The QMN Weekly Bulletin
Pharmaceuticals / Regulatory Affairs / Inspections and Audits

FDA Wants Wockhardt Management Audited in Quality Data Probe

Dec. 6, 2013
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The FDA is demanding Wockhardt investigate whether management was involved in quality data manipulation at its Chikalthana, India, facility before the agency will lift the import ban it has slapped on the plant.

The agency Dec. 3 released the warning letter behind the recent ban, and it shows the FDA is concerned that quality data were manipulated and destroyed by plant employees. It has instructed the company to audit its data integrity system and determine if individuals responsible for data manipulation are still employed at the plant.

The warning letter says Wockhardt routinely failed to accurately test for drug stability, follow written procedures and secure its system of computerized data, and that its quality unit may lack authority to enforce quality standards.

The FDA says Wockhardt laboratory personnel demonstrated that they can delete electronic raw data files from the local hard drive, and quality personnel use a single, shared user ID and password to access many stand-alone systems.

During the July inspection that prompted the warning letter, FDA investigators observed repeated instances in which the drugmaker performed “trial” sample high-performance liquid chromatography analyses before performing the “official” analysis for release and stability testing, the letter states. The practice is not recognized as a validated method, the FDA says.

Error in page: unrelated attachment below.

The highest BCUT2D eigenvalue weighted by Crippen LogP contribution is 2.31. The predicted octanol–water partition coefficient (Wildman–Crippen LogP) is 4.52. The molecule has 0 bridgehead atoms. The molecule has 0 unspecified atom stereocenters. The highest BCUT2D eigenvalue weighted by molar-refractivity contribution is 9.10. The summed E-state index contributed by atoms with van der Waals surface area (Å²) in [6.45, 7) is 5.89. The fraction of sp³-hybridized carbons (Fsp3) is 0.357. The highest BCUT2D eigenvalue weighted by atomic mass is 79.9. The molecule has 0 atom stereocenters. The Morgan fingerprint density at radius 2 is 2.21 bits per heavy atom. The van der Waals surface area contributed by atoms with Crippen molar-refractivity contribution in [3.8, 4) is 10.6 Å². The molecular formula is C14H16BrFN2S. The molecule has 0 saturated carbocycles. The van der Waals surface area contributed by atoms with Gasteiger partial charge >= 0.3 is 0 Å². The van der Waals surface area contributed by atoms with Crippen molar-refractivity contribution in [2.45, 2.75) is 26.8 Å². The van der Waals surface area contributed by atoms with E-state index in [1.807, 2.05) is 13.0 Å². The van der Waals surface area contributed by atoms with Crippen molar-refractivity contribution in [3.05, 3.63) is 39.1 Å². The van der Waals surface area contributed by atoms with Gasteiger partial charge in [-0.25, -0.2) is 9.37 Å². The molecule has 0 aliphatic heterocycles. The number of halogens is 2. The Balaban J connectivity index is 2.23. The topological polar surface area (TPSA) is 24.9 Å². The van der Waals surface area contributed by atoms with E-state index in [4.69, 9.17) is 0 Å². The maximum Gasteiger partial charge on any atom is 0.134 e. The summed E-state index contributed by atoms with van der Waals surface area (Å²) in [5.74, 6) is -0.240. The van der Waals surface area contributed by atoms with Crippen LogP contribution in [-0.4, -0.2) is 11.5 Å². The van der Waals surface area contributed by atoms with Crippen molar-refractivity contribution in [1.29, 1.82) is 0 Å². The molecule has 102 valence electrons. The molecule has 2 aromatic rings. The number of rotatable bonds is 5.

Wockhardt quality control analysts also attempted to mask the practice of performing sample “trial” injections by labeling them as standard, the agency adds.

To clear the agency concerns, FDA wants Wockhardt to hire a third-party auditor to evaluate the drugmaker’s data integrity.

To ensure data is not inappropriately altered or deleted, the agency wants Wockhardt to identify:

  • Any historical period(s) during which inaccurate data reporting occurred at its facilities;

  • Current and former employees to be interviewed who might have relevant information regarding any inaccurate data reporting; and

  • Specific managers in place when inaccurate data reporting occurred and determination of the extent of top and middle management involvement in, or awareness of, data manipulation.

Wockhardt, in an Oct. 2 response to a recent Form 483, indicated it would procure stability scheduler software to track and monitor stability plans and testing procedures. 

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